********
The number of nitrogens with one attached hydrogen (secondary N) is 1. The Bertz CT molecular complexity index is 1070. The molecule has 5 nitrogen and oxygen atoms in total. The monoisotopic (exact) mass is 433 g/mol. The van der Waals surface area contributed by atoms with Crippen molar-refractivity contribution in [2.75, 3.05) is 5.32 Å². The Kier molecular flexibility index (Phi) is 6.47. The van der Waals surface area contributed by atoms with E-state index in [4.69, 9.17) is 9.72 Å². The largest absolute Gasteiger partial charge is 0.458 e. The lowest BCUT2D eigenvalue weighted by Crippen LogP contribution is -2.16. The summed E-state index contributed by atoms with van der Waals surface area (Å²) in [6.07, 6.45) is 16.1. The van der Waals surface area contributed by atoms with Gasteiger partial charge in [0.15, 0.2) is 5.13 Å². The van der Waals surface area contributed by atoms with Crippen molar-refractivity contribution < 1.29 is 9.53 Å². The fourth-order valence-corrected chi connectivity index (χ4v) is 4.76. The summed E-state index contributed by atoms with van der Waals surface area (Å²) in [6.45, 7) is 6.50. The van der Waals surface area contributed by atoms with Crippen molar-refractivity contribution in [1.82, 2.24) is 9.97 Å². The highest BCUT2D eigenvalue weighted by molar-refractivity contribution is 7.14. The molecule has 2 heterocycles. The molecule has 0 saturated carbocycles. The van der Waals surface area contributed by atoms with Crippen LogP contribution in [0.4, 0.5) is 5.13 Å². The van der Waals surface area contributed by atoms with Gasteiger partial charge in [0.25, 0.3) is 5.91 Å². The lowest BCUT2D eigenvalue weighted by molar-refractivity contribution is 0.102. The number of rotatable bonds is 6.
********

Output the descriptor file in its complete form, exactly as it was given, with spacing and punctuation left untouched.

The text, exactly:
The number of nitrogens with one attached hydrogen (secondary N) is 1. The Bertz CT molecular complexity index is 1070. The molecule has 5 nitrogen and oxygen atoms in total. The monoisotopic (exact) mass is 433 g/mol. The van der Waals surface area contributed by atoms with Crippen molar-refractivity contribution in [2.75, 3.05) is 5.32 Å². The Kier molecular flexibility index (Phi) is 6.47. The van der Waals surface area contributed by atoms with E-state index in [4.69, 9.17) is 9.72 Å². The largest absolute Gasteiger partial charge is 0.458 e. The lowest BCUT2D eigenvalue weighted by Crippen LogP contribution is -2.16. The summed E-state index contributed by atoms with van der Waals surface area (Å²) in [6.07, 6.45) is 16.1. The van der Waals surface area contributed by atoms with Gasteiger partial charge in [0.15, 0.2) is 5.13 Å². The van der Waals surface area contributed by atoms with Crippen molar-refractivity contribution < 1.29 is 9.53 Å². The fourth-order valence-corrected chi connectivity index (χ4v) is 4.76. The summed E-state index contributed by atoms with van der Waals surface area (Å²) in [6.45, 7) is 6.50. The van der Waals surface area contributed by atoms with Crippen molar-refractivity contribution in [1.82, 2.24) is 9.97 Å². The highest BCUT2D eigenvalue weighted by molar-refractivity contribution is 7.14. The molecule has 2 heterocycles. The molecule has 0 saturated carbocycles. The van der Waals surface area contributed by atoms with Crippen LogP contribution in [0.4, 0.5) is 5.13 Å². The van der Waals surface area contributed by atoms with Gasteiger partial charge in [0.25, 0.3) is 5.91 Å². The lowest BCUT2D eigenvalue weighted by molar-refractivity contribution is 0.102. The number of rotatable bonds is 6.